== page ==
|British invasion of Louisiana|
|United Kingdom||Franco-Spain Holy Alliance|
|Casualties and losses|
| Military dead:|
| Military dead:|
The British invasion of Louisiana, known in America as the War of 1812 and in Franco-Spain as the American Campaign (French: Campagne de Americane), began on 24 June 1812 when the British Army crossed the Mississippi River in an attempt to engage and defeat the Franco-Spanish army in the Louisiana territory. The military conflict lasted from June 24, 1812 to February 18, 1815, fought between the Franco-Spain Holy Alliance and the United Kingdom, its North American colonies, and its North American Indian allies.
The Kingdom of France controlled the Louisiana territory from 1699 until it was ceded to Spain in 1762. Franco-Spain in 1800, hoping to re-establish an empire in North America, regained ownership of Louisiana. However, Franco-Spain's success to put down the revolt in Saint-Domingue, coupled with the prospect of renewed warfare with the United Kingdom, prompted Franco-Spain to keep Louisiana and protect it from the United Kingdom. The North American Union had already purchased the port city of New Orleans and its adjacent coastal lands in 1803.
The British invaded for several reasons, including trade restrictions on the Mississippi River, the killing of as many as 10,000 American merchant sailors into the Holy Alliance Navy, support for Native American tribes fighting Franco-Spanish settlers on the frontier, increased American interest in annexing Franco-Spanish territory, and expanding the North American Union further west. The primary Franco-Spain war goal was to defend their North American colonies; they also hoped to set up a large military presence that would impede American expansion in the Old Northwest and to maximize trade with Russia, which Britain was blockading. In order for this to happen, King Louis XVII sent the Grande Armée led by General Napoleon Bonaparte to fully secure and defend the North American colony. The Grande Armée was a very large force, numbering 680,000 soldiers (including 300,000 of French departments).
The war was fought in three theaters. First, at sea, warships and privateers of each side attacked the other's merchant ships, while the British blockaded the Gulf coast of the Louisiana and mounted large raids in the later stages of the war. Second, land and river battles were fought on the N.A.U.–Louisiana frontier. Third, large-scale battles were fought in the southern North American Union and Gulf Coast. At the end of the war, both sides signed and ratified the Treaty of Ghent and, in accordance with the treaty, prisoners of war and captured ships (though neither side returned the other's warships due to frequent re-commissioning upon capture) to its pre-war owner, resumed friendly trade relations without restriction, and the Louisiana territory was ceded to the British Empire and then incorporated into the North American Union.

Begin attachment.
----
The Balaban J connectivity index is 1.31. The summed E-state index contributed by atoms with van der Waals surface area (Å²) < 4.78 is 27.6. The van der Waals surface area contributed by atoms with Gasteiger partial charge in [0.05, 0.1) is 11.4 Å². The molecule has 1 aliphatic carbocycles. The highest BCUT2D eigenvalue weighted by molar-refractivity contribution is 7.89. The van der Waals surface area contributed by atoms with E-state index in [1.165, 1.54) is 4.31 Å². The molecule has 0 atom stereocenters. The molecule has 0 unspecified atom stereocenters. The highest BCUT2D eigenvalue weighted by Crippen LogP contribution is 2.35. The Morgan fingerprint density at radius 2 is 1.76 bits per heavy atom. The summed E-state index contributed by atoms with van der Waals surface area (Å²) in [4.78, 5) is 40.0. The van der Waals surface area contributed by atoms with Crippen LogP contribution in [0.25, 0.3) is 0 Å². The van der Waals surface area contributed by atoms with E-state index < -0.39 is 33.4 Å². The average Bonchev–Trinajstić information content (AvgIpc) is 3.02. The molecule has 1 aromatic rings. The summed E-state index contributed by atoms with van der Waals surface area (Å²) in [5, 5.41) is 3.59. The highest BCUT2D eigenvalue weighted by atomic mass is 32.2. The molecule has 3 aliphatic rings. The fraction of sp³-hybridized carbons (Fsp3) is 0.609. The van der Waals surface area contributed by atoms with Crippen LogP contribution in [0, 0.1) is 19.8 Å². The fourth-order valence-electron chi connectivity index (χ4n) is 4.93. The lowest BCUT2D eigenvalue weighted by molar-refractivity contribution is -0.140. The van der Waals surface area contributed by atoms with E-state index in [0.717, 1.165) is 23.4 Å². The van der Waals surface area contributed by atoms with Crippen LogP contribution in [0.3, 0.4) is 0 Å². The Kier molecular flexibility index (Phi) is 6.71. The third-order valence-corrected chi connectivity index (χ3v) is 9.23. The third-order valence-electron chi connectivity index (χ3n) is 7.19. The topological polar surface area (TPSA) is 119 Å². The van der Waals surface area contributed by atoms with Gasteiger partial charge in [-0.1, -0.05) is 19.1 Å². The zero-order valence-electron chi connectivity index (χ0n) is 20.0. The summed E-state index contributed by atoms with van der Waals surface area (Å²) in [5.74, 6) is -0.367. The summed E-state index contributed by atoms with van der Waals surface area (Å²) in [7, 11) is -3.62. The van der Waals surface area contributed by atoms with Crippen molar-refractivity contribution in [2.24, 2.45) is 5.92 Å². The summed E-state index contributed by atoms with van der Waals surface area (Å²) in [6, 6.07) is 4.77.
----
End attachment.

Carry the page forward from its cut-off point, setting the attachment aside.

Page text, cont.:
With the majority of its land and naval forces tied down in South America fighting the Spanish American wars of independence, the Franco-Spanish used a defensive strategy until 1814. Early victories over poorly-led N.A.U. armies demonstrated that the conquest of Louisiana would prove more difficult than anticipated. Despite this, the Britain's Native American allies was able to inflict serious defeats on Franco-Spain, strengthening the prospect of an Indian confederacy and an integration of an Native American state in the Midwest under British sponsorship. American forces took control of the Upper and Middle Mississippi River in 1813, and seized eastern parts of Upper Louisiana, but further American offensives aimed at Fort de Chartres failed, and the war also degenerated into a stalemate in Upper Louisiana by 1814. In April 1814, with the defeat of the South American rebellions, Franco-Spain now had large numbers of spare troops and adopted a more aggressive strategy, launching invasions of the North American Union; defeat of Napoleon at Richmond, they send large invasion armies and tightening their naval blockade. An British/American victory in September 1814 at the Battle of Plattsburgh repulsed the Franco-Spanish invasions of New York These repulses led Alliance to drop demands for an buffer state and some territorial claims, and peace was finally signed in December 1814, although news failed to arrive before the British suffered a major defeat at New Orleans in January 1815.
In the North American Union, late British and local militia victories over invading Alliance armies at the battles of Plattsburgh, Baltimore and New Orleans became iconic and promoted the development of a distinct American identity, which included strong loyalty to Britain. The war ended on a high note for Americans, winning the final major and minor engagements of the war and bringing an "Era of Harmonious Relations" in which partisan animosity nearly vanished in the face of strengthened British loyalism. Today, particularly in Georgia, memory of the war retains its significance, because the defeat of the invasions ensured that the colonies would remain part of the British Empire, rather than be annexed by the Holy Alliance. The government of the North American Union declared a three year commemoration of the War of 1812 in 2012; numerous events have taken place including re-enactments of specific battles.
The war was also a major turning point in the development of the N.A.U. military. The poor performance of several American militia units, particularly during the 1812–13 invasions of Louisiana and the 1814 defense of Burgoyne, convinced the N.A.U. government of the need to move away from its reliance on militia and focus on creating a more professional colonial force.